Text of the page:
Background Survival from out-of-hospital cardiac arrest (OHCA) is higher if the arrest is witnessed and occurs during exercise, however, there is contradicting data on prognosis with regards to sex and age. The purpose of this study was to compare the outcomes and circumstances of exercise-related OHCA in different age groups and between sexes in a large unselected population.
Methods Data from exercise-related OHCAs reported to the Swedish Registry of Cardiopulmonary Resuscitation from 2011 to 2014 and from 2016 to 2018 were analysed. All cases of exercise-related OHCA in which emergency medical services attempted resuscitation were included. The primary outcome was survival to 30 days.
Results In total, 635 cases of exercise-related OHCA outside of the home were identified. The overall 30-day survival rate was 44.5% with highest survival rate in the age group 0–35 years, compared with 36–65 years and >65 years (59.6% vs 46.0% and 40.4%, p=0.01). A subgroup analysis of 0–25 years showed a survival rate of 68.8%. Exercise-related OHCA in females (9.1% of total) were witnessed to a lower extent (66.7% vs 79.6%, p=0.03) and median time to cardiopulmonary resuscitation (CPR) was longer (2.0 vs 1.0 min, p=0.001) than in males. Females also had lower rates of ventricular fibrillation (43.4% vs 64.7%, p=0.003) and a lower 30-day survival rate (29.3% vs 46.0%, p=0.02).
Conclusion In exercise-related OHCA, younger victims have a higher survival rate. Exercise-related OHCA in females was rare, however, survival rates were lower compared with males and partly explained by a lower proportion of witnessed events, longer time to CPR and lower frequency of a shockable rhythm.
- physical activity
Data availability statement
All data relevant to the study are included in the article or uploaded as online supplemental information. Not applicable.
This is an open access article distributed in accordance with the Creative Commons Attribution Non Commercial (CC BY-NC 4.0) license, which permits others to distribute, remix, adapt, build upon this work non-commercially, and license their derivative works on different terms, provided the original work is properly cited, appropriate credit is given, any changes made indicated, and the use is non-commercial. See: http://creativecommons.org/licenses/by-nc/4.0/.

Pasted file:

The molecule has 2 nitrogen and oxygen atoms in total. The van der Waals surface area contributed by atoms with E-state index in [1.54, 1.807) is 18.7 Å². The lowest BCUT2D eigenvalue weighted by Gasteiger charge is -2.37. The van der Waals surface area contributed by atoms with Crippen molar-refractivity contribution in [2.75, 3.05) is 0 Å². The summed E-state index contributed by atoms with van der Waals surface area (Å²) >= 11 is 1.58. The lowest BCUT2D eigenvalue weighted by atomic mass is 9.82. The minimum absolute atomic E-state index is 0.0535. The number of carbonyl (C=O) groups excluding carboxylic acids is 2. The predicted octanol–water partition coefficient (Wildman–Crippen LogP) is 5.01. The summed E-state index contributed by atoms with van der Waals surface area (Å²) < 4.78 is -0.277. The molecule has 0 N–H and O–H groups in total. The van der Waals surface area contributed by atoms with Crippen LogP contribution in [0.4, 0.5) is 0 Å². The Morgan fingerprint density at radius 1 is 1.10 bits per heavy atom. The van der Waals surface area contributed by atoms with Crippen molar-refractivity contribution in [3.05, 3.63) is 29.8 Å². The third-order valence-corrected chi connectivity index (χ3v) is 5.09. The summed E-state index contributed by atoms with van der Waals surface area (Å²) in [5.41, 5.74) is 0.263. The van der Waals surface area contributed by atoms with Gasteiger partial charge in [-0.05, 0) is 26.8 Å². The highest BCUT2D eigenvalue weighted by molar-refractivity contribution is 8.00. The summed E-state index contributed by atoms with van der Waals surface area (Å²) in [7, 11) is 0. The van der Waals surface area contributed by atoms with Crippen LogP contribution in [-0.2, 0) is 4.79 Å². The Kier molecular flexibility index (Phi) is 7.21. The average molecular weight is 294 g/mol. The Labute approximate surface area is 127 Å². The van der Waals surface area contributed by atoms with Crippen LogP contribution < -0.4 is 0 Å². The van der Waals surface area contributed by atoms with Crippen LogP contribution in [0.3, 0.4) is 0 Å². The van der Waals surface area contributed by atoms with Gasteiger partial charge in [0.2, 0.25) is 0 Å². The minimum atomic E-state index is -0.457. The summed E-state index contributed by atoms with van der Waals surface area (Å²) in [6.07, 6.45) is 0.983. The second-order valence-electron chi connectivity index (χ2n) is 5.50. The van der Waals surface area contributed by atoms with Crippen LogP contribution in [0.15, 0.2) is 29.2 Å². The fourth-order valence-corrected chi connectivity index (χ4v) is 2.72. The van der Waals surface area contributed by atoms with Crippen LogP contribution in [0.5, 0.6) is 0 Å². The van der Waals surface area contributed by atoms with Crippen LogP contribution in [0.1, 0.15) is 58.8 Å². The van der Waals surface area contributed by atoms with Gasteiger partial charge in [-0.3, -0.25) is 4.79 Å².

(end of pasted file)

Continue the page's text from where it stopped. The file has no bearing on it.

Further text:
Statistics from Altmetric.com
If you wish to reuse any or all of this article please use the link below which will take you to the Copyright Clearance Center’s RightsLink service. You will be able to get a quick price and instant permission to reuse the content in many different ways.
In Sweden, the 30-day survival rate for out-of-hospital cardiac arrest (OHCA) has steadily increased during the last two decades from 4.4% in 2000 to 10.3% in 2018,1 with similar trends reported globally.2–4 Higher frequency of bystander cardiopulmonary resuscitation (CPR) as well as decreased times from arrest to a call for emergency medical services (EMS) and to defibrillation are key factors for improved survival.5 6 Previous studies have shown that the chance of survival is considerably higher if the OHCA occurs in relation to exercise and is witnessed with prompt resuscitation.4 7–14 In young competitive athletes in the USA, the overall survival from exercise-related OHCA is 48%, with over 80% survival rate when an automated external defibrillator (AED) is available and used on-site.11–13
Although OHCA is two to three times more common in men compared with women, prior studies have shown lower survival rates in women.15 16 Exercise-related OHCA seems to be a particularly rare event among women, representing only 3%–7% of all cases.4 7 9 17–21 With an increasing number of female participants as well as an increasing age in participants in running endurance races and other competitive sports, one may expect an increasing incidence of exercise-related OHCA among women.10 22 23 Results from our previous studies on exercise-related OHCA, indicated a worse prognosis for women compared with men,7 19 contradicting a previous study by Marijon et al, where survival at hospital admission was higher for women even though survival at hospital discharge did not differ significantly between men and women.24